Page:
I was recently asked by a journalist to comment on both the new design centre proposed for London by the ‘Cox Review on Creativity in Business’ and the future of the Design Museum, which has been much in the news recently since Alice Rawsthorn’s sudden departure. Asked as to what both should be about, and the direction that the Design Museum should go in, I hastily scribbled down the following …
There are rumours that the Design Museum and the London design centre the Cox Review suggests were to be aligned – that this was why Alice Rawsthorn left. Let’s forget rumours. They should be combined.
With a bit of imagination, a 21st Design Museum shouldn’t be far removed at all from the London design centre Cox suggests, and the opportunity to overlap the two is too great to ignore. It could provide a real focal point, or series of focal points, for design in London and the UK. Let’s fold the two together, combining the museum, with its archive and exhibition space, as a showcase for design, alongside the aspects of the design centre that the Cox Review suggests. (To part-validate those rumours, looking at the latter review, it’s hard to believe that the Cox team didn’t imagine their proposal for a London centre would overlap with the Design Museum. They obliquely suggest that it "might also wish to play a prominent role.")
Looking at the proposed set of features for the London centre (quoted from the Cox Review):
- Exhibition space (for static and travelling displays)
- Seminar facilities
- A hub for creative industry gatherings
- Educational facilities
- Space for professional and trade bodies
- Retail environment/dining facilities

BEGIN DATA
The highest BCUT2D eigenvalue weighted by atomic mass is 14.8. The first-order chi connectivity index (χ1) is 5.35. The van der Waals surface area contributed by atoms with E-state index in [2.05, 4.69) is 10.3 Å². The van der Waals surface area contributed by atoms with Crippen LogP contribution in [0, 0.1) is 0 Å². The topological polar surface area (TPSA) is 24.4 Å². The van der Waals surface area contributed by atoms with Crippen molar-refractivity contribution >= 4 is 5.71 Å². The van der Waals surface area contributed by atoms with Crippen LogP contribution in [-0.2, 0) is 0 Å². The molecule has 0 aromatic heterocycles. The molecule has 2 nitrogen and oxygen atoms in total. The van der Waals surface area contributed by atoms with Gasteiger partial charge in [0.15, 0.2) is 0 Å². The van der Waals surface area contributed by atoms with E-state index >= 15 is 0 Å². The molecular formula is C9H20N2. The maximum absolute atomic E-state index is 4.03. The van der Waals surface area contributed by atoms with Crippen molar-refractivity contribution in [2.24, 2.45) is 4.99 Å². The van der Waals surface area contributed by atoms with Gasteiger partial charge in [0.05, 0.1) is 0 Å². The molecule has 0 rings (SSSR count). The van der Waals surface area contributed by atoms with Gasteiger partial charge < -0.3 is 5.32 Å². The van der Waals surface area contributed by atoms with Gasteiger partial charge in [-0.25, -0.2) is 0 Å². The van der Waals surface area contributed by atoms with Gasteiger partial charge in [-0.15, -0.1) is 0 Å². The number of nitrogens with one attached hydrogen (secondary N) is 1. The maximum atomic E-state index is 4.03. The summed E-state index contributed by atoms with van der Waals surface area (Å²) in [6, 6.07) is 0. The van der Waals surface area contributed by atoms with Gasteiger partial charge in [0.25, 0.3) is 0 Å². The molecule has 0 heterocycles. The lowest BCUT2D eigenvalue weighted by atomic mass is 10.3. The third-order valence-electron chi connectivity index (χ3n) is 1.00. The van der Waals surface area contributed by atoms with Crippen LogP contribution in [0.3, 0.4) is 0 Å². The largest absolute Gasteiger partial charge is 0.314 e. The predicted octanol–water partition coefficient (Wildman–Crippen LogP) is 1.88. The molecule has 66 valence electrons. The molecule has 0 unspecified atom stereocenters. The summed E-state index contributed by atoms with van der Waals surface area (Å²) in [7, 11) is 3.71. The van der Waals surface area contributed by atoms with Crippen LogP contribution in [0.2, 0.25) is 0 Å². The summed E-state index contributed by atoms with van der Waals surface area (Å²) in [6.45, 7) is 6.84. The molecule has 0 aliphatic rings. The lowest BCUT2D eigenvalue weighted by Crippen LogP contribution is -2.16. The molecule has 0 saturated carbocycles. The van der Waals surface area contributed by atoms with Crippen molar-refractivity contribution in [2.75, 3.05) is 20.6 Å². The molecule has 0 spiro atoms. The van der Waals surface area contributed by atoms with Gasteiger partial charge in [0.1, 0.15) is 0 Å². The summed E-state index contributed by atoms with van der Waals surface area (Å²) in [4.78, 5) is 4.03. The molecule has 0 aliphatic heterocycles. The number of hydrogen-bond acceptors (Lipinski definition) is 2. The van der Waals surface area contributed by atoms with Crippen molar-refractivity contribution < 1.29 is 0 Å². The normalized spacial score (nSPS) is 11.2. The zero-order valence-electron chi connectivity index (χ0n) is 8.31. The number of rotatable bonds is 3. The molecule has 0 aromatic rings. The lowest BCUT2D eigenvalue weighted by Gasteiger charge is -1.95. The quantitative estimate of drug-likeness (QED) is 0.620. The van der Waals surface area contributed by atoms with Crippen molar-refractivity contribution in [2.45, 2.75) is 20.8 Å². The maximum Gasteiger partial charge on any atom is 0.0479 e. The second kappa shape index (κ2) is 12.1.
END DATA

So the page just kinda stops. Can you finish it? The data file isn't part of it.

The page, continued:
- Incubator space for early-stage creative businesses
- Serviced office/shared studio facilities for creative companies.
… all but the last two would be present in the Design Museum’s forward plan for sure. Adding in these networking facilities, drop-in business facilities, public access spaces, reference library (in the widest sense of the word) and so on would only add to the proposition.
I’d be further inclined to ensure a focus on the digital networks that design now thrives upon. These physical nodes are nothing without a supportive and flexible digital network for design, providing online social and business spaces for designers. (The Design Museum’s current website generally provides an example of what not to do, often ending up inadvertently ghettoising its content and function.) Using social software to create and support design networks – to provide for and support UK-based networks for design, situated within and blurred with the wider internet – could reinforce any such physical architecture projects. This in turn enables knowledge management, incubation, innovation, promotion, discussion and reflection.
Another serious overlap is with the V&A. That may be a merger too far; but the collections could be merged digitally at least. Imagine the combined collection of the Design Museum and V&A as an accessible archive for working designers (possibly with further collections worldwide? Cooper-Hewitt, MoMa etc. Imagine museums with APIs.) This collection could have some physical presence in the building and full digital presence online. The local London showcase could present both the cream of the crop of design firms working temporarily in the building as well as holding internationally-renowned exhibitions. The focal point provided by a combined Design Museum/London design centre would generate enough clout to create shows to rival any worldwide. Worked carefully, all the aspects above support and play off each other …